LA do Land Register search, find owner? Look for a law if it exists (or ask Parliament to make one) to give them power to issue warnings to owner if found. Publish in press.
The aim is to exercise compulsory purchase powers to put property to good use, such as council house. All very well to say we as property owners can 'do what the hell we like' but we can't. In a civilised society there is such a strange thing as social responsibility, although the conduct of too many LAs makes you wonder?
Would this go at least part way to Teesider's question?

Blodwyn

10:10 AM, 6th October 2023, About 9 months ago

LA do Land Register search, find owner? Look for a law if it exists (or ask Parliament to make one) to give them power to issue warnings to owner if found. Publish in press.
The aim is to exercise compulsory purchase powers to put property to good use, such as council house. All very well to say we as property owners can 'do what the hell we like' but we can't. In a civilised society there is such a strange thing as social responsibility, although the conduct of too many LAs makes you wonder?
Would this go at least part way to Teesider's question?

Lisa008

9:26 AM, 7th October 2023, About 8 months ago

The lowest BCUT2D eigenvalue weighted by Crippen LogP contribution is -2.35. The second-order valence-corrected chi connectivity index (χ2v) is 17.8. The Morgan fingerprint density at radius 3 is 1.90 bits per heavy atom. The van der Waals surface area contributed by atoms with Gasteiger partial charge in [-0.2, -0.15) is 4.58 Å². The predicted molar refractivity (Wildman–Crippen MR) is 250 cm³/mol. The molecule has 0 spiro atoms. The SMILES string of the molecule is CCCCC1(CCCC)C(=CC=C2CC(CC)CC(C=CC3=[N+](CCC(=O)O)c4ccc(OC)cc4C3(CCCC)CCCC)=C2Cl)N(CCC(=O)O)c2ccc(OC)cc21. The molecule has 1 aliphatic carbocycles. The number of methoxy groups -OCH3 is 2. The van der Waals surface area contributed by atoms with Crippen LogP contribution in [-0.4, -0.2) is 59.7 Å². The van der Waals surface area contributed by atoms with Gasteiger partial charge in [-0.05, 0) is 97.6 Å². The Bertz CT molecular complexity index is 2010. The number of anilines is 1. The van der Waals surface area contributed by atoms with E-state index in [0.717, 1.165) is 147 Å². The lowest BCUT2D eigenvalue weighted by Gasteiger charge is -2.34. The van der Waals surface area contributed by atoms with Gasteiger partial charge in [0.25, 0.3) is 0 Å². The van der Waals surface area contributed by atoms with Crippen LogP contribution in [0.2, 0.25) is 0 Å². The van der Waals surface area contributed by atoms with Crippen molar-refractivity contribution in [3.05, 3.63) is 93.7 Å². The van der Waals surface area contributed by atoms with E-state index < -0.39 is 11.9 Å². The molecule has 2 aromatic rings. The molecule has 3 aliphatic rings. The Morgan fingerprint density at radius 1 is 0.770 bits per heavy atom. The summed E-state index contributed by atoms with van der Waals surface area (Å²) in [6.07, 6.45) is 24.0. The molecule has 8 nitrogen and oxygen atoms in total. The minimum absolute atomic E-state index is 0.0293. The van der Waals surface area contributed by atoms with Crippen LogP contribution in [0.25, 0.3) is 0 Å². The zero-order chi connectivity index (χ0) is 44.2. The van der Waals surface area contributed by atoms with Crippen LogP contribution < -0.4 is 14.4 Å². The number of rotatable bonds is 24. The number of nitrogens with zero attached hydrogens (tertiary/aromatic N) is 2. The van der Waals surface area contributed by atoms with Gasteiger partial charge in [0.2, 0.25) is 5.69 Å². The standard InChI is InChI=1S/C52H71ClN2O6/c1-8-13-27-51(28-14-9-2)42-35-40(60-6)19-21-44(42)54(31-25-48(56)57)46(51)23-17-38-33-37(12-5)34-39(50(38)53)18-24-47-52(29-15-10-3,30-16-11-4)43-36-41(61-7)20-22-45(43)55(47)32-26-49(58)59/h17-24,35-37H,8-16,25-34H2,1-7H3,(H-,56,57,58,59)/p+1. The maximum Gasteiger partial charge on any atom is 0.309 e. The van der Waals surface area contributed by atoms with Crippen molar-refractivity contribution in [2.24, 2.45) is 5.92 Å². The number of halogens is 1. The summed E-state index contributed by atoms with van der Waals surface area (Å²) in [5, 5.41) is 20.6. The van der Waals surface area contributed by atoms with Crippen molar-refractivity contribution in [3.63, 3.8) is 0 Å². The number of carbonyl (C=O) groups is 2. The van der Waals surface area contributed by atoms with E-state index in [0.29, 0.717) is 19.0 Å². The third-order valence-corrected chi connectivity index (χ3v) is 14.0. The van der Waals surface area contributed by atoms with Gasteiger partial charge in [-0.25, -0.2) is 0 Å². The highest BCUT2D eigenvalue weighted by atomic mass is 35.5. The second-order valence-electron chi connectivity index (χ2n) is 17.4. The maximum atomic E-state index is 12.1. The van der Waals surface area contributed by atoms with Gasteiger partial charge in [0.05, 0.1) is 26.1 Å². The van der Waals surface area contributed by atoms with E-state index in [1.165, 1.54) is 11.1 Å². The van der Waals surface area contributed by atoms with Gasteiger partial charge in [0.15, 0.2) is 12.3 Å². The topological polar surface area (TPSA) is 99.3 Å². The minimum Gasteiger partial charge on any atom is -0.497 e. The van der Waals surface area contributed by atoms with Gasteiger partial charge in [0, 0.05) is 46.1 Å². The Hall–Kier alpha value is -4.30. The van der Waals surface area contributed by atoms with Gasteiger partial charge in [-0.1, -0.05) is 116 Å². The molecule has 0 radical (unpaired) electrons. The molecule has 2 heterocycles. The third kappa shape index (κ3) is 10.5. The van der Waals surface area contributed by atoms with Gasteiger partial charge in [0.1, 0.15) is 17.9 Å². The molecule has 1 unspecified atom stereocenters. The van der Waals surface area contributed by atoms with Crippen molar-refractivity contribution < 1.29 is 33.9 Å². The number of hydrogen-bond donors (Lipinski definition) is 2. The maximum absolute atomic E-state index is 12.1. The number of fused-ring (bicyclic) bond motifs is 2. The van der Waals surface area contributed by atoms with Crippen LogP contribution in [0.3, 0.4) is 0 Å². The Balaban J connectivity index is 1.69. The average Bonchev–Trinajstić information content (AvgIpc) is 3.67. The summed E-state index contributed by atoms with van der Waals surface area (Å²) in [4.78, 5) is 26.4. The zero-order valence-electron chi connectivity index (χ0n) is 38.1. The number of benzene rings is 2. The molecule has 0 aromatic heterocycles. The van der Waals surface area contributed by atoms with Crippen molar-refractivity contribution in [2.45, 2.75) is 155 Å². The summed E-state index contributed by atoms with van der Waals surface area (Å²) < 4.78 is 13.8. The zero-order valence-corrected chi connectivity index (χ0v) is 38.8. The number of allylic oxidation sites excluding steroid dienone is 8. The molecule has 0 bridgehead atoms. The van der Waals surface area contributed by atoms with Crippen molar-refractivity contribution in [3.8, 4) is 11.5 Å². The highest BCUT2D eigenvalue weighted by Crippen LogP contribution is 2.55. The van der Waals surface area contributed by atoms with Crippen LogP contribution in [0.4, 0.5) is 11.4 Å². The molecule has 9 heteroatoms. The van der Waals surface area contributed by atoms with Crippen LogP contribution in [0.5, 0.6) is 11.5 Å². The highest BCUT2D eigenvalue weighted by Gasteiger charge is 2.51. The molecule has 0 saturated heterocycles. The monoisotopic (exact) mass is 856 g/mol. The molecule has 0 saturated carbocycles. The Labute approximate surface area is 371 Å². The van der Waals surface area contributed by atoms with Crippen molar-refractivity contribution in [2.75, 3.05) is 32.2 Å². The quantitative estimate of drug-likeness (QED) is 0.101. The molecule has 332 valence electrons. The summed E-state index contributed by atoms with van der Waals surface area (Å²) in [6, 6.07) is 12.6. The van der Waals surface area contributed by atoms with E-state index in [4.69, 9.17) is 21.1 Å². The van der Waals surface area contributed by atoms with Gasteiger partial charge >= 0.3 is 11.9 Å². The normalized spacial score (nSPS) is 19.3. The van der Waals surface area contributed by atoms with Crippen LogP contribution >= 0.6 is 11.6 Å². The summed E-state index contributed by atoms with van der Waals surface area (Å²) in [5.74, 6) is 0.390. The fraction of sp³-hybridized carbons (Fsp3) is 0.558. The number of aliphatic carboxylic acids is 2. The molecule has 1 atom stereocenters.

Properties are left empty for a number of reasons. I don't think anyone should be 'forced' to sell i.e. compulsory purchase order, but rather "encouraged" to sell up if they don't use it and it's going derelict. The doubling of council tax helps to push some owners into selling.

Some people have houses that have fallen into a state of disrepair, they don't have the funds to do it up, and yet they only want to sell it for top whack! Those are the people who need to just let go, and let someone else bring the place back into use.

I've come across this scenario a few times and can't help but feel that it's greed that's making them hang onto something that they can't do anything with. Maybe they've let a place out for years, collected the rent, spent it on themselves, and let the place get run down. The tenant has left, and now they're too broke to get it back up to scratch? Even if the councils took on the cost of doing the job, but in return held it for '20 years' to get their money back, I'm sure something could be worked out. The owner gets to keep their property (if thats what they want). No council tax bill for years, no problems, but a housing organisation or someone is repairing and managing the place. Creative solutions are needed to solve this housing crisis.

Note - if Liverpool has a large number of unlet places, then surely (see previous article) - giving landlords incentives to take on 'Ukranian guests' would make more sense in those areas? In fact, they wouldn't need incentives if there are a lot of empty units, and the cash would be better spent on local infrastructure projects and making it a place more people want to be? Or is this too simplistic? Am I missing something?